Body Language 26 The Nose

May 4, 2019

Unless your name is Pinochio, your nose does not contain a lot of body language information by itself, but when you interact with your nose, how you do it can mean a lot of different things.

Of course, the most obvious body language with the nose is when we pinch it between our thumb and index finger. This gesture is always done in response to some situation or action, and it means “this stinks.”

According to M. Farouk Radwan, touching the nose is often a sign of a person having a negative reaction or feeling. It is often done without the person even being aware of it, since the gesture is done subconsciously.

When a person touches his or her nose while making a response to a question, it is usually a sign that the person is exaggerating or lying. Lawyers in the court room are quick to pick up on this signal if they see someone on the witness stand touch his nose while answering a specific question.

I never realized the connection myself until I once viewed a video tape of myself giving a presentation. All of a sudden, I was touching my nose as I answered a question from a participant.

Looking objectively at my response, while I was not telling a lie, I was not totally transparent with my answer either. There was another aspect that I could have discussed but chose to withhold in order to avoid going off on a tangent. I was pressed for time.

The curious thing is that I had no recollection of touching my nose at all. It was only when I reviewed the video that I saw myself making the gesture. Even though I gave myself a pass on truncating my reply because of the time constraint, my body knew there was more to the story.

As a general rule, only a small fraction of the body language signals we make are done consciously. That is why it is difficult to conceal emotions. Other people can see the small gestures that we are not conscious of making. Of course, most people are not well schooled on the various meanings of gestures.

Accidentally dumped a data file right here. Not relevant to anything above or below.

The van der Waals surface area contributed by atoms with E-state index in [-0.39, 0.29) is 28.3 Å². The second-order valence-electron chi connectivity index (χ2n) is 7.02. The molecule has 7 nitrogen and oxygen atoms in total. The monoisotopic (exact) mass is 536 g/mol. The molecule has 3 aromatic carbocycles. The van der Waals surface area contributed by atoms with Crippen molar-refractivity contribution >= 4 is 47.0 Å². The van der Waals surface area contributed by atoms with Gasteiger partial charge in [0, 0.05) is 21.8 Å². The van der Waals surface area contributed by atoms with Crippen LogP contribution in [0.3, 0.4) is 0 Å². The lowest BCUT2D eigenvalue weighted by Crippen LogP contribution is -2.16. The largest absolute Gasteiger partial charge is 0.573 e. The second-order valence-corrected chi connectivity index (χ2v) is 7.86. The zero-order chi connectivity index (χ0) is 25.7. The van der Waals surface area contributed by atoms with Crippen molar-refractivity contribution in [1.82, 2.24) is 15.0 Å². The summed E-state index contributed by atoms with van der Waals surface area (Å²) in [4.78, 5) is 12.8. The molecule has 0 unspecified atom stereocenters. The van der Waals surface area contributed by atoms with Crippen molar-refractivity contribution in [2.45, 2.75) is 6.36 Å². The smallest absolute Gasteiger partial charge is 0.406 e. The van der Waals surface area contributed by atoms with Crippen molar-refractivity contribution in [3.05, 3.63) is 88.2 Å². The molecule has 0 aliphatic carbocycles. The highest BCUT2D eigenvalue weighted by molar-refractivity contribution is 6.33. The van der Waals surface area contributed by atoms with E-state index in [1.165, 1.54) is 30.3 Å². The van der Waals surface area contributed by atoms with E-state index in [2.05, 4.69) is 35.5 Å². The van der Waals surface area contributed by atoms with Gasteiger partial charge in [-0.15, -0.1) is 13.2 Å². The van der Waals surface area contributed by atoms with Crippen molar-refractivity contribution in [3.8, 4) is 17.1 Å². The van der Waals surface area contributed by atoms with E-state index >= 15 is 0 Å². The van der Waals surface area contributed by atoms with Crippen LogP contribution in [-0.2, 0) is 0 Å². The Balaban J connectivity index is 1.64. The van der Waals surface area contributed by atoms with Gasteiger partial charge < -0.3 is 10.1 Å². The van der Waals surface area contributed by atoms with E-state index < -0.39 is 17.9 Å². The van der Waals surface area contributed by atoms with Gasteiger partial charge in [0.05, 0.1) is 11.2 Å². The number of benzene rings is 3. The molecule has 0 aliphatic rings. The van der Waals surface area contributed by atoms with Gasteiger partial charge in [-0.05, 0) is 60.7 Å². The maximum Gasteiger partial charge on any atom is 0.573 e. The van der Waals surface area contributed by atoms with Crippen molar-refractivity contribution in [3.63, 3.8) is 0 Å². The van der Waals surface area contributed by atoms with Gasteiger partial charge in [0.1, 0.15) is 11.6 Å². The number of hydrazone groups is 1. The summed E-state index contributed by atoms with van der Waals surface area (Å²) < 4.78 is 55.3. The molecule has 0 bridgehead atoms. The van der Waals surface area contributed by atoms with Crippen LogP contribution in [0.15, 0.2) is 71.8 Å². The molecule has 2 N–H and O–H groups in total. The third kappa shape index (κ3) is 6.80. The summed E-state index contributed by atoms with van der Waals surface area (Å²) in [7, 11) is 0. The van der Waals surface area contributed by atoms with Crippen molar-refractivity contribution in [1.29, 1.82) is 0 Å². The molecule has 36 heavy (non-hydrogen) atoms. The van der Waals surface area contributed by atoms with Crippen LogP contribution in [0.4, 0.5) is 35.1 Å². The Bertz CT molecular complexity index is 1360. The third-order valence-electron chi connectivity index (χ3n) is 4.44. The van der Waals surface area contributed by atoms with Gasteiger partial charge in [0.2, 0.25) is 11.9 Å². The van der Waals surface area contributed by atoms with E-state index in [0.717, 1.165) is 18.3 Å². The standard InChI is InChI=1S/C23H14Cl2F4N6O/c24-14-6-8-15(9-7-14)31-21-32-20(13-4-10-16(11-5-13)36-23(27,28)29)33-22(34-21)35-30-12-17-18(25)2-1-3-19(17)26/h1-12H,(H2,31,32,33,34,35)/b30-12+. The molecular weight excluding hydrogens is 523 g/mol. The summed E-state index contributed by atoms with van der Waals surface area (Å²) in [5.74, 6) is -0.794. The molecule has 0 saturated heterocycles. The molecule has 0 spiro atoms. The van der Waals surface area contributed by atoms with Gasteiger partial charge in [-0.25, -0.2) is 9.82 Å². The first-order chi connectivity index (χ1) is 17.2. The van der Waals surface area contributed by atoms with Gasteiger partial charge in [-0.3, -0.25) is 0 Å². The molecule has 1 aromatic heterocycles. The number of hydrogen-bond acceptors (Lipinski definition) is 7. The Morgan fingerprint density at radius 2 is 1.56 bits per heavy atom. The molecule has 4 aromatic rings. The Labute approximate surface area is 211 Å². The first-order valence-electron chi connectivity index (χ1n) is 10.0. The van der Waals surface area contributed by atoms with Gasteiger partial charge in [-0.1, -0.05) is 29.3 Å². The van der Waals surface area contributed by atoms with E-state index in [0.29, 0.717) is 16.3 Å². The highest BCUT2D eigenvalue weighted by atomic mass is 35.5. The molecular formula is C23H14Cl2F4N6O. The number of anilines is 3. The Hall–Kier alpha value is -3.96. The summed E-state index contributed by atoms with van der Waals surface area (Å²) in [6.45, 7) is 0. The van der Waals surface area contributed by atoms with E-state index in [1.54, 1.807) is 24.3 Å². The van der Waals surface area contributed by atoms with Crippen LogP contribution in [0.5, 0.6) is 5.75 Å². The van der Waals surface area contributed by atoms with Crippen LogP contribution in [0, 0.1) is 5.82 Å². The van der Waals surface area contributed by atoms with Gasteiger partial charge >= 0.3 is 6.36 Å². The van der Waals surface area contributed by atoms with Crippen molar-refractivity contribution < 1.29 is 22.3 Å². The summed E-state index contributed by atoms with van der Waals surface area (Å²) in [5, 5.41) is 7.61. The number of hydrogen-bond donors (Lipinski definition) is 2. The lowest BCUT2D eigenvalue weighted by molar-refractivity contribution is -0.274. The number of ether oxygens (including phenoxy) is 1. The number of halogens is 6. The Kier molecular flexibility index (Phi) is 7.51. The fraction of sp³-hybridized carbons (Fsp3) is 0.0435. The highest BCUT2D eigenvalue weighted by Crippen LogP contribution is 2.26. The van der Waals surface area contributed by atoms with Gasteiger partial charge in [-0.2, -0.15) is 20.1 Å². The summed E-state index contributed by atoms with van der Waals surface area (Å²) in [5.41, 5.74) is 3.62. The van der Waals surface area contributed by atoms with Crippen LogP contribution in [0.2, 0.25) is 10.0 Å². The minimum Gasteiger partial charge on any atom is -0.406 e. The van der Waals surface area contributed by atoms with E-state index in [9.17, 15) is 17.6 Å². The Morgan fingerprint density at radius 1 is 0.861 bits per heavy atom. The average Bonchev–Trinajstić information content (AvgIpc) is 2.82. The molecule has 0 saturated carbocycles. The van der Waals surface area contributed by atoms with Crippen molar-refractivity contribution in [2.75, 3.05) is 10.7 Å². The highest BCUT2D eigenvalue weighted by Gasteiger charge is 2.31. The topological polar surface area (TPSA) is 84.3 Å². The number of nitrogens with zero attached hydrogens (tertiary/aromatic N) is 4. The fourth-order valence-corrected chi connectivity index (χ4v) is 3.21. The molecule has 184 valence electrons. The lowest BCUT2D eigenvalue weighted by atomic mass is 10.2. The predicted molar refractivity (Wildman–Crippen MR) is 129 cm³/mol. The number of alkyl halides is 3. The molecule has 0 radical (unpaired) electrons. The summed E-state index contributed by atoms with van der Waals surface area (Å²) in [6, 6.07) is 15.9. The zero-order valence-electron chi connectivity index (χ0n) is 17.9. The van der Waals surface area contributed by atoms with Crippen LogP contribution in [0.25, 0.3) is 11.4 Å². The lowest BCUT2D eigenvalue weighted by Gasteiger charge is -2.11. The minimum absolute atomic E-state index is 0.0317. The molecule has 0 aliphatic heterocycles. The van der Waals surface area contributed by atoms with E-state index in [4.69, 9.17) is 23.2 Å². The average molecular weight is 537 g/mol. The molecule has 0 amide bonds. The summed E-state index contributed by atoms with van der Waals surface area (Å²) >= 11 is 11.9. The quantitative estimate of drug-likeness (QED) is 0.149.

That is why this series of articles can be a big benefit to you. The more you know, the more accurately you can interpret the signals other people make and the more you can be conscious of your own signals.

Sometimes you will encounter a person showing flared nostrils. This is an obvious gesture of displeasure. Physiologically, the person is trying to increase the air flow into the lungs. He may be preparing for either fight or flight.

Wrinkling of the nose is another gesture that signifies a negative reaction. It may be that what was just said does not pass the smell test, or it may be your reaction upon viewing your child’s poor report card. The implication is “this stinks.”

If you do not have a cold, sniffing is another nose gesture that has a negative connotation. You may be trying to “sniff out the truth,” or you may be on a fishing expedition to see what the other person knows.

It is dangerous to ascribe meaning to a single gesture of the nose. The mucus membranes inside the nostrils are highly sensitive, and there is no way you will be able to feel what is going on inside of another person’s nose. The best way to interpret meaning from gestures that include the nose is to look for patterns or clusters of different signals that all point in one direction.

This is a part in a series of articles on “Body Language.” The entire series can be viewed on https://www.leadergrow.com/articles/categories/35-body-language or on this blog.

Bob Whipple, MBA, CPLP, is a consultant, trainer, speaker, and author in the areas of leadership and trust. He is the author of four books: 1.TheTrust Factor: Advanced Leadership for Professionals (2003), 2. Understanding E-Body Language: Building Trust Online (2006), 3. Leading with Trust is Like Sailing Downwind (2009), and 4. Trust in Transition: Navigating Organizational Change (2014). In addition, he has authored over 600 articles and videos on various topics in leadership and trust. Bob has many years as a senior executive with a Fortune 500 Company and with non-profit organizations. For more information, or to bring Bob in to speak at your next event, contact him at http://www.Leadergrow.com, bwhipple@leadergrow.com or 585.392.7763


Body Language 13 Wringing of Hands

February 1, 2019

When you think about it, the human hand is a remarkable instrument. We have amazing dexterity and control of motion that is not seen in any other species. I once saw a demonstration by a speaker who had no hands. In order to illustrate the impact, he had a member of the audience come up on stage. There was a bottle of water on the table. The speaker asked the man to take a drink of water. Without using his hands, it was impossible for the man to get the bottle open. Think about how you would attempt to do it.